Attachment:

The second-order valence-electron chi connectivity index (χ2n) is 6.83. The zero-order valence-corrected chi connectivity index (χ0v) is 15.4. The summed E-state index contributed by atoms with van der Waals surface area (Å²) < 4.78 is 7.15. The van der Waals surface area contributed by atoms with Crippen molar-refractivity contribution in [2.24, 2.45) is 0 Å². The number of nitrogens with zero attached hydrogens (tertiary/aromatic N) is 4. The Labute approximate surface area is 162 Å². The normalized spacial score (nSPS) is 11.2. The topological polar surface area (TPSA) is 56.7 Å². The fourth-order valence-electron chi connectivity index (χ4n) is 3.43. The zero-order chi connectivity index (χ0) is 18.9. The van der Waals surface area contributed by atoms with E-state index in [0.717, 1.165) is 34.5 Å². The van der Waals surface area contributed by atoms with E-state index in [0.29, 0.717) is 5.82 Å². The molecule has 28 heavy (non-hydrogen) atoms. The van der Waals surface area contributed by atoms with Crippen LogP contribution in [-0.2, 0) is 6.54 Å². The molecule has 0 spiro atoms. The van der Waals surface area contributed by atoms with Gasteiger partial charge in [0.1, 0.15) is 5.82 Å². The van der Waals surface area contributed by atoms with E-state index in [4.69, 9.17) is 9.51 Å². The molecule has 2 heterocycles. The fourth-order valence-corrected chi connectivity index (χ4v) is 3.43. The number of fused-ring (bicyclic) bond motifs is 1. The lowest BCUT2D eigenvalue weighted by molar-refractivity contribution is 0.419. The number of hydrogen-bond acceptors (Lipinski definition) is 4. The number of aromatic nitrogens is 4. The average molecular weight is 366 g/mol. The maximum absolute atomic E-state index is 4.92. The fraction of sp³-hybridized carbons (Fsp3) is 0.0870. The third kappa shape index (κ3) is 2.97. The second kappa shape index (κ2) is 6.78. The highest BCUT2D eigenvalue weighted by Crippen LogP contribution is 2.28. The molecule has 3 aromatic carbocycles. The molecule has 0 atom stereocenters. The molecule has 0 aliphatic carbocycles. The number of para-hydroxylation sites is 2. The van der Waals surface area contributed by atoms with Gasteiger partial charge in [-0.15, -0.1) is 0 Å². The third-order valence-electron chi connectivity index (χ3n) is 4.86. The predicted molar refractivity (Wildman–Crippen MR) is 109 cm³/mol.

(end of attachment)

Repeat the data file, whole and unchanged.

The second-order valence-electron chi connectivity index (χ2n) is 6.83. The zero-order valence-corrected chi connectivity index (χ0v) is 15.4. The summed E-state index contributed by atoms with van der Waals surface area (Å²) < 4.78 is 7.15. The van der Waals surface area contributed by atoms with Crippen molar-refractivity contribution in [2.24, 2.45) is 0 Å². The number of nitrogens with zero attached hydrogens (tertiary/aromatic N) is 4. The Labute approximate surface area is 162 Å². The normalized spacial score (nSPS) is 11.2. The topological polar surface area (TPSA) is 56.7 Å². The fourth-order valence-electron chi connectivity index (χ4n) is 3.43. The zero-order chi connectivity index (χ0) is 18.9. The van der Waals surface area contributed by atoms with E-state index in [0.717, 1.165) is 34.5 Å². The van der Waals surface area contributed by atoms with E-state index in [0.29, 0.717) is 5.82 Å². The molecule has 28 heavy (non-hydrogen) atoms. The van der Waals surface area contributed by atoms with Crippen LogP contribution in [-0.2, 0) is 6.54 Å². The molecule has 0 spiro atoms. The van der Waals surface area contributed by atoms with Gasteiger partial charge in [0.1, 0.15) is 5.82 Å². The van der Waals surface area contributed by atoms with E-state index in [4.69, 9.17) is 9.51 Å². The molecule has 2 heterocycles. The fourth-order valence-corrected chi connectivity index (χ4v) is 3.43. The number of fused-ring (bicyclic) bond motifs is 1. The lowest BCUT2D eigenvalue weighted by molar-refractivity contribution is 0.419. The number of hydrogen-bond acceptors (Lipinski definition) is 4. The number of aromatic nitrogens is 4. The average molecular weight is 366 g/mol. The maximum absolute atomic E-state index is 4.92. The fraction of sp³-hybridized carbons (Fsp3) is 0.0870. The third kappa shape index (κ3) is 2.97. The second kappa shape index (κ2) is 6.78. The highest BCUT2D eigenvalue weighted by Crippen LogP contribution is 2.28. The molecule has 3 aromatic carbocycles. The molecule has 0 atom stereocenters. The molecule has 0 aliphatic carbocycles. The number of para-hydroxylation sites is 2. The van der Waals surface area contributed by atoms with Gasteiger partial charge in [-0.15, -0.1) is 0 Å². The third-order valence-electron chi connectivity index (χ3n) is 4.86. The predicted molar refractivity (Wildman–Crippen MR) is 109 cm³/mol.